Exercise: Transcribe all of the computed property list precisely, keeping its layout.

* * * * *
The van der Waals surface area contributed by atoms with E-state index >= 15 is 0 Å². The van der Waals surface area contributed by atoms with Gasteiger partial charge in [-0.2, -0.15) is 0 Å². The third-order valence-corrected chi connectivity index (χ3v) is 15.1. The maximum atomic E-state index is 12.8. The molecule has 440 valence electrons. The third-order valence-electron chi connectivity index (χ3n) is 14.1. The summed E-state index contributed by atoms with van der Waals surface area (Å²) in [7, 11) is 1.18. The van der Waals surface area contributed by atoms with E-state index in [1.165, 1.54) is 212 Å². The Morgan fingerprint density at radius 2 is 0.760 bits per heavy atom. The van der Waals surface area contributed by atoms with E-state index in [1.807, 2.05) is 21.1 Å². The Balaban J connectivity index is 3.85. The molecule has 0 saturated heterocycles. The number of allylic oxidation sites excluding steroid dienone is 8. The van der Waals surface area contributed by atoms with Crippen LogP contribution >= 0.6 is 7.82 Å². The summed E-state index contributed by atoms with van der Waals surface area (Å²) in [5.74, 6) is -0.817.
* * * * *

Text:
The van der Waals surface area contributed by atoms with E-state index >= 15 is 0 Å². The van der Waals surface area contributed by atoms with Gasteiger partial charge in [-0.2, -0.15) is 0 Å². The third-order valence-corrected chi connectivity index (χ3v) is 15.1. The maximum atomic E-state index is 12.8. The molecule has 440 valence electrons. The third-order valence-electron chi connectivity index (χ3n) is 14.1. The summed E-state index contributed by atoms with van der Waals surface area (Å²) in [7, 11) is 1.18. The van der Waals surface area contributed by atoms with E-state index in [1.165, 1.54) is 212 Å². The Morgan fingerprint density at radius 2 is 0.760 bits per heavy atom. The van der Waals surface area contributed by atoms with E-state index in [1.807, 2.05) is 21.1 Å². The Balaban J connectivity index is 3.85. The molecule has 0 saturated heterocycles. The number of allylic oxidation sites excluding steroid dienone is 8. The van der Waals surface area contributed by atoms with Crippen LogP contribution >= 0.6 is 7.82 Å². The summed E-state index contributed by atoms with van der Waals surface area (Å²) in [5.74, 6) is -0.817.